A lyrical and haunting portrait of reindeer herding in the twilight expanses of the Lapland wilderness.
Congratulations on having your film Reindeer selected for the Sundance Film Festival this year in the New Frontier category! What did you find most interesting about this subject, the reindeer or the herders, or both?
I was always fascinated by the idea of going to Lapland, and seeing reindeer and Northern Lights, so when Nowness approached me about making a film about reindeer in Lapland in the run-up to Christmas 2011 I jumped at the chance (albeit, I never managed to see any Northern Lights, but I did see plenty of reindeer). The original idea was to make a film about reindeer racing. Unfortunately, a couple of days before we were due to travel, we discovered that the racing hadn't started due to recent weather conditions. When we traveled there in early December, it was unusually warm, temperatures were around 5 to minus 4 degrees Fahrenheit, which meant the herding of the reindeer had been delayed but also there was not enough snow to seriously start training the reindeer for racing, let alone for the racing to take place.
Once I got to Karigasniemi, we therefore had to re-group and explored our surroundings. I realised very quickly that I wanted to to film at the herding pen where the reindeer are corralled and then separated coming down from the mountains. We visited the pen on our first day, and I was fascinated by the place, it had a very distinct atmosphere, even completely deserted. I wanted to capture the eerie isolation of the Artic landscape and capture the sheer adrenaline rush and excitement of the herding.
The reindeer really do make the most incredible noises, and this something I never even considered or thought about before going there. You can literally hear them from a long distance, and it is beautiful. I also was amazed how small they actually are, even compared to deer. Once you are in the herding pen, their energy is incredible; I will never forget standing in the middle of the animals frantically running around us in circles as they were being separated. What was amazing, was standing in the path of the running reindeer and barely being brushed by them. At the incredible speed they move and with those antlers it's amazing how they manage to avoid obstacles in their path.
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You filmed this in the Arctic Circle in the Lapland region. What did you find most challenging about the production process, including the extreme cold weather?
The biggest challenge was really working with the limited amount of daylight available to us, but also in the subzero temperatures. Knowing we only had three days to film this, we had to make the most of our time, and were often filming until late at night. Yet, whilst it was unseasonable warm when we were filming, it was still very cold, making it very hard for us to work long hours but also impacting on the equipment we were using. We had to make sure cameras and lenses were not fogging up due to the cold; and our sound equipment actually failed due to the weather conditions, luckily we had a back-up system on the camera. It really was a very tough shoot.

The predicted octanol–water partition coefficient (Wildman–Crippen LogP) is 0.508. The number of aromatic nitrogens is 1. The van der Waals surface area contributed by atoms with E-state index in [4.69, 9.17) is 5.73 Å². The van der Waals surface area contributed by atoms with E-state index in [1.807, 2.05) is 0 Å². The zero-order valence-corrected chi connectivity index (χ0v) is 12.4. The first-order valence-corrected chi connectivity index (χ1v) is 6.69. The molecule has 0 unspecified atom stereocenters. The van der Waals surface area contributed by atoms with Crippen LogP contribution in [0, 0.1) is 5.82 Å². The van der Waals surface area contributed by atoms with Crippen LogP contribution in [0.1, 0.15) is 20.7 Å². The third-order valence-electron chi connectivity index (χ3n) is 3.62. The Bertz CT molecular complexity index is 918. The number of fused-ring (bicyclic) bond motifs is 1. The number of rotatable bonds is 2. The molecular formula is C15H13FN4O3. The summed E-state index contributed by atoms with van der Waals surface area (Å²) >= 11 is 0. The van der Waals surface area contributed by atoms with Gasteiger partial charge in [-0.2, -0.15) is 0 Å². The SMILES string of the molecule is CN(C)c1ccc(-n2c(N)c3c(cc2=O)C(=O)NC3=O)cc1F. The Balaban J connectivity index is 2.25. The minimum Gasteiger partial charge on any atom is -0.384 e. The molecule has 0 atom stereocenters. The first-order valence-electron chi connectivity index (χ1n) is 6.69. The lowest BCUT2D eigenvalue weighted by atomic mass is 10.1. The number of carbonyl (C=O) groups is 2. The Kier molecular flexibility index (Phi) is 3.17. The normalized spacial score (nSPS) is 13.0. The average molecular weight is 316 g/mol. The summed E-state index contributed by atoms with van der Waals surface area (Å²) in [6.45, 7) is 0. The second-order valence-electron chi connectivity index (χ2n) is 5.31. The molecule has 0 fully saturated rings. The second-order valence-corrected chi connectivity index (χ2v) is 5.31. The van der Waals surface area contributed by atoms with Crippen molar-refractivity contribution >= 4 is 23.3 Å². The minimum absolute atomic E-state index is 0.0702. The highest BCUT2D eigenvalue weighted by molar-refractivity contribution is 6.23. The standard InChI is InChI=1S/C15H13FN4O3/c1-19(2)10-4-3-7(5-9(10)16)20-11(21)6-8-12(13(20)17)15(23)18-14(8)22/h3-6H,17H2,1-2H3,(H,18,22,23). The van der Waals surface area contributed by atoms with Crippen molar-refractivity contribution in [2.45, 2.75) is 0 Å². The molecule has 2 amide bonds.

Traveling wise, we flew from London to the most Northern airport in Finland (Ivalo) via Helsinki. From there we picked up a hire car and travelled the final 2 hours along some very daunting ice covered roads to Karigasniemi. (I can tell you there were some extremely close calls with reindeer on the road! Karigasniemi is a tiny village on the border between Finland and Norway, it is pretty much as far North as you can (or want to) go in Finland and there is not a lot before you hit the Barents sea.
The New Frontier category is reserved for work that celebrates "innovation in filmmaking," and Sundance calls your film "a haunting portrait of reindeer herding." What does this mean to you as a filmmaker? Did you set out to be innovative with your film?
I am thrilled that my film will be screening as part of the New Frontier category. I think it is such an exciting section of the program. In the past, my films have been shown both in festivals and art galleries, and I enjoy seeing them in these different contexts and experiencing the different ways audiences react to them.
Eva's film screened on January 18, 19 and 21, and will screen again in Park City on January 26. Read more about the film and see the screening schedule in the Sundance Festival Program.
Originally from Germany, Eva Weber is a London-based filmmaker working in both documentary and fiction. Her award-winning films have screened at numerous international film festivals, amongst others, at Sundance, Edinburgh, SXSW, BFI London and Telluride. Her films have also been broadcast on UK and international television, and shown at art exhibitions and museums. Her film The Solitary Life of Cranes was described as “one of the most absorbing documentaries of the year” by The Observer newspaper in the UK. Eva is currently developing a number of feature projects, including the fiction/documentary hybrid Ghost Wives. Together with Vendela Vida, she is also taking part in the 2013 Sundance Institute’s Screenwriters Lab with the feature film Let The Northern Lights Erase Your Name.